The Bearded Bastard is a fifth category of wargamer.

Depending on your circle of wargamers, you may know him by other names. Mostly expletives.

Discussions about the Bearded Bastard often turn into group therapy sessions, as each wargamer commiserates their losses to that $#^!#3@).


Because the Bearded Bastard represents everything wrong and right with the wargaming hobby.

He’ll only game with players whose miniatures are painted to a decent tabletop standard. But then he’ll field some of the worst painted miniatures you’ve ever seen, giving “eye sore” a new definition.

With newbies, he can get them excited about wargaming with his font of experience and knowledge. But then he’ll stomp them right out of the hobby with a crushing defeat.

Given how the Bearded Bastard always seems to win, you might suspect him of cheating. And rightfully so.

But upon closer inspection, he isn’t cheating. And, in fact, as he might point out (in a way that would make the most ardent Rules Lawyer blush), you’re the one not following the rules to the letter.

He plays like a Grand Master, somebody who’s really good at wargaming. Yet when you face a Grand Master, you’ll probably lose, but you’ll still be able to pick up your miniatures and leave the table with a certain amount of dignity.

Against the Bearded Bastard? Hell no.

He’ll trounce you. Or worse yet, get you to hang yourself by your own tactics. And when its over, he’ll smirk and point out what “you could have done” to maybe win.

In others words, he’s the Devil.

And too many defeats by him will send you to Wargaming Hell.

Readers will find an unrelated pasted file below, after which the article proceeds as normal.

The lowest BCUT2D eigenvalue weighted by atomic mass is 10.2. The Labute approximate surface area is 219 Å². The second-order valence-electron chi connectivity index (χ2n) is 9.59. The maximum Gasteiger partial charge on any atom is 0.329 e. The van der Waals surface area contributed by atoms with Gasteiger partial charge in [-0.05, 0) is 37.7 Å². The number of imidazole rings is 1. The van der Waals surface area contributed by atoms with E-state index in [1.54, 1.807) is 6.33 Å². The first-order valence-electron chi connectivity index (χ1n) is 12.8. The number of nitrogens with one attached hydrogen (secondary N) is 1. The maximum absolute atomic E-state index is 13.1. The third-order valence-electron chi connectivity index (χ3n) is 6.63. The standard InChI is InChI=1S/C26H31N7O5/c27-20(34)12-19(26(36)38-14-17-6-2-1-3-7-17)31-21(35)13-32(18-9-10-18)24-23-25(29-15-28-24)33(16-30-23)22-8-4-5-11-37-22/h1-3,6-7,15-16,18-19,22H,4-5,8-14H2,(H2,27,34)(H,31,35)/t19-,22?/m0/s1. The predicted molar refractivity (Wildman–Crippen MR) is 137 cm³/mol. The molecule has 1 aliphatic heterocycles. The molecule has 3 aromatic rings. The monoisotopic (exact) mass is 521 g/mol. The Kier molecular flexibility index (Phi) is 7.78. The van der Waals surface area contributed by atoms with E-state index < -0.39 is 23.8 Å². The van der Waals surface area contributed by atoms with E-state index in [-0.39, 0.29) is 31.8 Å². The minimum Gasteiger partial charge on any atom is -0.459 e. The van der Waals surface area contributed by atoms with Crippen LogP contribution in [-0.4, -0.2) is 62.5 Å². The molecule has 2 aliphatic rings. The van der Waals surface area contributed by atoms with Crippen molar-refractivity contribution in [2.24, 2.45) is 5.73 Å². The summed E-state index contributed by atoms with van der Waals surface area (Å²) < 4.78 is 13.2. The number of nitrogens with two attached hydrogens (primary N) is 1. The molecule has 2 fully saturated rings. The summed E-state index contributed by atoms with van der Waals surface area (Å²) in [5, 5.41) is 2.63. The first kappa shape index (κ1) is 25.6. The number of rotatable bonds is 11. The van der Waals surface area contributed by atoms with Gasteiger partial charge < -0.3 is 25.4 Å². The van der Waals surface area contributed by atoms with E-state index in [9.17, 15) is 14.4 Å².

Not all Bearded Bastards have beards. But The Bearded Bastard I faced off against did.

And he’s always a guy.

Sorry ladies, but you’ll be hearing about the Bearded Bastard soon, if not already, from the lamentations of your husbands and boyfriends.

From my experience, women have the most common sense when dealing the Bearded Bastard. They don’t game with him and they’ll ask their dejected significant others:

“Why do you bother gaming with him at all?”

The short answer: the’s the Devil, and its hard not to be seduced by his wily ways.

The long answer:

The Bearded Bastard is a mix of contradictions.

Away from the tabletop he’s a gentleman. He might even be a close friend or acquaintance. Somebody you could ask for help from time-to-time. But at the tabletop he’ll do everything he can to beat you, no mercy.

He’s also that good. If you pay attention, you’ll learn a lot about wargaming from him. The Grand Masters of wargaming have a tendency to be tight-lipped about their strategies and tactics.

Most importantly, The Bearded Bastard wants you to win.

Yes. Even though he takes great delight in making you wail and gnash your teeth, he secretly wants you to beat him. He’s waiting for somebody to stand up to him.


It took me almost a decade to finally have a decisive victory against the Bearded Bastard. And when it finally happened, it was a turning point in my wargaming hobby. Before the victory, wargaming had almost ceased being fun. Afterward, games with the Bearded Bastard became some of the most enjoyable I’ve ever played.

The Art of Wargaming is being written, in part, to help wargamers everywhere defeat their own version of the Bearded Bastard.

As mentioned in the first post, wargaming is a social beast. And some wargamers are more beastly than others.

In time, you will face the Bearded Bastard, and armed with the lessons from Sun Tzu, you will be ready to crush him.

(And perhaps smirk and say, “here’s what you could have done…”)